Do nonfiction picture books always have a story arc?
An interesting question was posed during a recent critique group meeting. Do all picture book biographies need a story arc? Put another way, does every NF PB need dramatic highs and lows in physical and/or emotional elements? Opinions vary on the subject.
First, let’s clarify that picture book biographies, as opposed to adult biographies, don’t typically cover a subject’s entire life. There simply isn’t space. Rather, these shorter approaches introduce a subject through a specific event, accomplishment, or period of time in his/her life. In other words, the author’s lens is zoomed pretty tightly.
Biographies for young readers are a different animal, and writers can’t always rely on dramatic fiction structure to bring them to life. Forget The Hero’s Journey, Nigel Watts’ eight points to a story arc, or even the standard rule of three. For one thing, we’re talking about nonfiction and not every worthy subject fits into a tidy, predictable story structure. Nonfiction authors must create a structure to fit the story.
I tend to analyze such questions by studying models, so let’s look at a few worthy nonfiction biographies that work well.
FOOTWORK: THE STORY OF FRED AND ADELE ASTAIRE by Roxane Orgill (Candlewick, 2007)
summary: In 1905, four-and-a-half-year-old Fred Astaire put on his first pair of dancing shoes — and from that moment, his life was filled with singing, dancing, and fancy footwork. Fred’s older sister, Adele, was the real dancer, but Fred worked hard to get all the steps just right, and it wasn’t long before he was the one capturing headlines and stealing the show.
The 2762-word story is rich in details. This is a great example of a story that follows a traditional structure with defined low points and two small climaxes leading up to the ending. It’s a fun and worthy read. Nowadays, as publishers are looking more and more for curriculum tie-ins, I’m happy to see interest in iconic figures as well.
BALLET FOR MARTHA: MAKING APPALACHIAN SPRING by Jan Greenberg and Sandra Jordan (Roaring Brook Press, 2010)
summary: Award-winning authors Jan Greenberg and Sandra Jordan tell the story behind the scenes of the collaboration that created APPALACHIAN SPRING, from its inception through the score’s composition to Martha’s intense rehearsal process. The authors’ collaborator is two-time Sibert Honor winner Brian Floca, whose vivid watercolors bring both the process and the performance to life.
I love stories that spotlight pre-successes. Here, the story’s climax is subtle, revealing itself after the preparations for the first of what is now a famous ballet are complete. It comes with a simple question,
“As opening night grows near, the suspense mounts.
Will the world understand what they have done? October 30, 1944. The audience gathers.”
It is here the suspense mounts for the reader as well.
THE WATCHER: JANE GOODALL’S LIFE WITH THE CHIMPS by Jeanette Winter (Schwartz & Wade Books, 2011)
Summary: Follow Jane from her childhood in London watching a robin on her windowsill, to her years in the African forests of Gombe, Tanzania, invited by brilliant scientist Louis Leakey to observe chimps, to her worldwide crusade to save these primates who are now in danger of extinction, and their habitat. Young animal lovers and Winter’s many fans will welcome this fascinating and moving portrait of an extraordinary person and the animals to whom she has dedicated her life.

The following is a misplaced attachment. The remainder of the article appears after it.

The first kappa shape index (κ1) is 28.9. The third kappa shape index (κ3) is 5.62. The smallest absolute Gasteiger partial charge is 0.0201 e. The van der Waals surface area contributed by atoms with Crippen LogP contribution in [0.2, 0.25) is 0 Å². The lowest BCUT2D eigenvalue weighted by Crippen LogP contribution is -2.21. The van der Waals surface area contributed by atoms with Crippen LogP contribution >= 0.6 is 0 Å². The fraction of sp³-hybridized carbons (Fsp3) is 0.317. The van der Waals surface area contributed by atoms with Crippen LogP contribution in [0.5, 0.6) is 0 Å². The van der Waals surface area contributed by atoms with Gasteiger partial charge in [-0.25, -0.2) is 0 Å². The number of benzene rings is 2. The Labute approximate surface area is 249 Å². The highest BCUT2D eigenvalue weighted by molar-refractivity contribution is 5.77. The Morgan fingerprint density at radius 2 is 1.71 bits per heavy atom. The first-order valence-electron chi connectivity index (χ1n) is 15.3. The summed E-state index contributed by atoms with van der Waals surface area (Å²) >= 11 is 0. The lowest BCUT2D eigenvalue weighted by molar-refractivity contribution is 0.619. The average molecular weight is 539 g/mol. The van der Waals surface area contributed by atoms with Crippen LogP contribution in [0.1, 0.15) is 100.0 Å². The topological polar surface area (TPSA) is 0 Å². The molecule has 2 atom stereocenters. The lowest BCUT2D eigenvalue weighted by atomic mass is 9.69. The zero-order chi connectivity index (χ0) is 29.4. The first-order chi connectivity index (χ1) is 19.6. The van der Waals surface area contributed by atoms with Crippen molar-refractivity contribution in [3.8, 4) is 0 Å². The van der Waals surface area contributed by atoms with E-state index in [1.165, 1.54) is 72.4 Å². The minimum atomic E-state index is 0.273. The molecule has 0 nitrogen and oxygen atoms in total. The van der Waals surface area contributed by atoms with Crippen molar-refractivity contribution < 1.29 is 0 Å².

In 972 words, the author offers a welcomed look at Jane Goodall, beginning with a wonderful peak at her childhood. The story’s climax is again very subtle, coming as Jane leaves Africa after living with the chimps she was studying.
“Jane’s beloved chimpanzees were in danger of becoming extinct.
They needed Jane to speak for them.”
This climactic statement comes in the last 1/3 of the book.
LINCOLN TELLS A JOKE: HOW LAUGHTER SAVED THE PRESIDENT (AND THE COUNTRY) by Kathleen Krull (Harcourt, 2010)
Summary: This unusual biography of Lincoln touches on the highlights of his life and presidency, focusing on what made his sense of humor so distinctive–and so necessary to surviving his tough life and times.
I love that this book introduces a little known side to one of the most written about men in history. We get a snapshot of the important stages of Lincoln’s life and how he approached with wit. But, there is no real climax to the story. It is a youth to death biographical introduction with a slant toward his humor. But, the linear approach still works.
DAVE THE POTTER: ARTIST, POET, SLAVE by Laban Carrick Hill (Little Brown & Co, 2010)
Summary: Dave was an extraordinary artist, poet, and potter living in South Carolina in the 1800s. He combined his superb artistry with deeply observant poetry, carved onto his pots, transcending the limitations he faced as a slave. In this inspiring and lyrical portrayal, National Book Award nominee Laban Carrick Hill’s elegantly simple text and award-winning artist Bryan Collier’s resplendent, earth-toned illustrations tell Dave’s story, a story rich in history, hope, and long-lasting beauty.
For the purposes of today’s post, DAVE THE POTTER, in 1736 poetic words, is probably the best example of a picture book biography that works without a defined climax or story arc. The story focuses on Dave’s process as he created pottery out of clay. Somewhat of a day in the life kind of snapshot with back matter that expands to include some of the poetry Dave inscribed into his pots. Yet, as a Caldecott Honor book, Coretta Scott King Illustrator Award Winner and numerous additional recognitions attest, the author’s linear approach works in this story.
So, back to my original question, do all picture book biographies need a story arc?
I suppose it all depends on the author’s focus and intention. And, in some cases, a story’s climax is subjective, determined by the reader.